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LDP making vigorous efforts to gain public understanding for security legislation

  • 2015-11-05 15:00:00
  • , Yomiuri
  • Translation

(Yomiuri: November 4, 2015 – p. 4)

 

 The government and ruling Liberal Democratic Party are using every possible method to seek understanding from the public for the security legislation. The largest opposition Democratic Party of Japan and other parties intend to make the legislation a major campaign issue in the House of Councillors election next summer.

 

 “Deterrence is a last resort. Although Japan is now allowed to partially exercise the right to collective self-defense, I hope that this right will not be exercised for 10 to 20 years. I believe it won’t,” said LDP Vice President Masahiko Komura at a seminar held on Nov. 3 in Naha City. He emphasized the significance of the security legislation, which was criticized as “war legislation” by some opposition members.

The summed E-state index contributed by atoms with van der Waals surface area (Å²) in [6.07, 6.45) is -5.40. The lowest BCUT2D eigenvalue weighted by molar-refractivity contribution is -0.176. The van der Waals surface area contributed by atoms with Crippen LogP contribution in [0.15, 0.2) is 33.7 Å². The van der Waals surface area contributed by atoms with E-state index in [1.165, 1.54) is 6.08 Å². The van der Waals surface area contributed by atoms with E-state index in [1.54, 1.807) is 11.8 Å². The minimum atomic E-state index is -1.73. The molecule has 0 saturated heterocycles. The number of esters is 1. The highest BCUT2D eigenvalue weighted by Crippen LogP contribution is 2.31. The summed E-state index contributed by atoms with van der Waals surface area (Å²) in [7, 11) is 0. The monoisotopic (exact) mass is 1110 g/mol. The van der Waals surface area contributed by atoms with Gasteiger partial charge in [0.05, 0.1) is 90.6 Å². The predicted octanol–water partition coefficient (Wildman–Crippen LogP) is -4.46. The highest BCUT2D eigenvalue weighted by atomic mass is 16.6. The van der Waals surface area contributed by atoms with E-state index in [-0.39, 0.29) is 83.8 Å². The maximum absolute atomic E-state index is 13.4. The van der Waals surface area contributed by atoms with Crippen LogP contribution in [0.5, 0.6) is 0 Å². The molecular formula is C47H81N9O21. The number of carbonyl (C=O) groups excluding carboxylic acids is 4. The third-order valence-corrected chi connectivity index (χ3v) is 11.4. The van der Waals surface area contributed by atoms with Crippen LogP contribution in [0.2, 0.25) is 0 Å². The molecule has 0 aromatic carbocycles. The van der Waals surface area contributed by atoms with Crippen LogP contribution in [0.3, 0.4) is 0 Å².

In order to provide explanations on the security bills, the LDP has held 20 seminars in 14 prefectures, including Naha City, since late August. In addition to Komura, former defense ministers such as Akinori Eto and Itsunori Onodera as well as security experts are serving as lecturers.

 

 The Prime Minister’s Office [Kantei] also is desperately carrying out a PR campaign. The Kantei explained on its website the reason for the enactment of the security legislation, and published a feature page titled “Why is the security legislation needed now?” At the beginning of the feature page, Chief Cabinet Secretary Yoshihide Suga explains: “We have heard views from a number of people saying ‘our explanations have been insufficient.'” The Kantei has been playing up the need to respond to North Korea’s development of nuclear weapons and missiles, as well as China’s activities in the East China Sea.

 

 In an opinion poll conducted by the Yomiuri Shimbun in early October, 82% of respondents said that the explanations by the government and ruling coalition were insufficient. DPJ President Katsuya Okada has called for making the legislation a major campaign issue in the Upper House election, saying, “If the opposition wins a majority in the Upper House, Diet approval won’t be granted. If so, the security legislation will not be used.” The government and ruling camp intend to continue using various methods to provide explanations. (Slightly abridged)

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